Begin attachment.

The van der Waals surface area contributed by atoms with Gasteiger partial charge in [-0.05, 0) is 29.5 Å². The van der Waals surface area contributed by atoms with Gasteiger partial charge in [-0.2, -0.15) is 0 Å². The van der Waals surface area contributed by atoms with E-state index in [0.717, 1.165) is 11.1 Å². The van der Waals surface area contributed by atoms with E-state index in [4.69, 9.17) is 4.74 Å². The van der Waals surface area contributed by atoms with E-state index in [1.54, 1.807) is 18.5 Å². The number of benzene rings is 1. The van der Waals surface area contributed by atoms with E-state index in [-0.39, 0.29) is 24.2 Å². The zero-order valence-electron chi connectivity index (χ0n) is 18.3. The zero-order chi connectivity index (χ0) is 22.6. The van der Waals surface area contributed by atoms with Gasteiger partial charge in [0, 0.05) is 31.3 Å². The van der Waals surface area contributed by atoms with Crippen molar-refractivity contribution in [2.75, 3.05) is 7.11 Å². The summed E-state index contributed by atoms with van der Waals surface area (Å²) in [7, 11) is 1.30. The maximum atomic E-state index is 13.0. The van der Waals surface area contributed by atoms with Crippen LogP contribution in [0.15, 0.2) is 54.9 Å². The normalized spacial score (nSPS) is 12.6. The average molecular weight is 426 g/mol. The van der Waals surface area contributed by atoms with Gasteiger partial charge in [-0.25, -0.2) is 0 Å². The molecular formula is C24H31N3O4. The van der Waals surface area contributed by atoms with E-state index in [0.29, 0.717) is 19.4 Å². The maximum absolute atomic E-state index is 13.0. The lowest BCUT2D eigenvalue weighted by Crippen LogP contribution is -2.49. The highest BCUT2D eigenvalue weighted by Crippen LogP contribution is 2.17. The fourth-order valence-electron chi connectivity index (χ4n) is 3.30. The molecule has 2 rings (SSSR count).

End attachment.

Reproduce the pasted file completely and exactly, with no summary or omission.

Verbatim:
The van der Waals surface area contributed by atoms with Gasteiger partial charge in [-0.05, 0) is 29.5 Å². The van der Waals surface area contributed by atoms with Gasteiger partial charge in [-0.2, -0.15) is 0 Å². The van der Waals surface area contributed by atoms with E-state index in [0.717, 1.165) is 11.1 Å². The van der Waals surface area contributed by atoms with E-state index in [4.69, 9.17) is 4.74 Å². The van der Waals surface area contributed by atoms with E-state index in [1.54, 1.807) is 18.5 Å². The number of benzene rings is 1. The van der Waals surface area contributed by atoms with E-state index in [-0.39, 0.29) is 24.2 Å². The zero-order valence-electron chi connectivity index (χ0n) is 18.3. The zero-order chi connectivity index (χ0) is 22.6. The van der Waals surface area contributed by atoms with Gasteiger partial charge in [0, 0.05) is 31.3 Å². The van der Waals surface area contributed by atoms with Crippen molar-refractivity contribution in [2.75, 3.05) is 7.11 Å². The summed E-state index contributed by atoms with van der Waals surface area (Å²) in [7, 11) is 1.30. The maximum atomic E-state index is 13.0. The van der Waals surface area contributed by atoms with Crippen LogP contribution in [0.15, 0.2) is 54.9 Å². The normalized spacial score (nSPS) is 12.6. The average molecular weight is 426 g/mol. The van der Waals surface area contributed by atoms with Gasteiger partial charge in [-0.25, -0.2) is 0 Å². The molecular formula is C24H31N3O4. The van der Waals surface area contributed by atoms with E-state index in [0.29, 0.717) is 19.4 Å². The maximum absolute atomic E-state index is 13.0. The lowest BCUT2D eigenvalue weighted by Crippen LogP contribution is -2.49. The highest BCUT2D eigenvalue weighted by Crippen LogP contribution is 2.17. The fourth-order valence-electron chi connectivity index (χ4n) is 3.30. The molecule has 2 rings (SSSR count).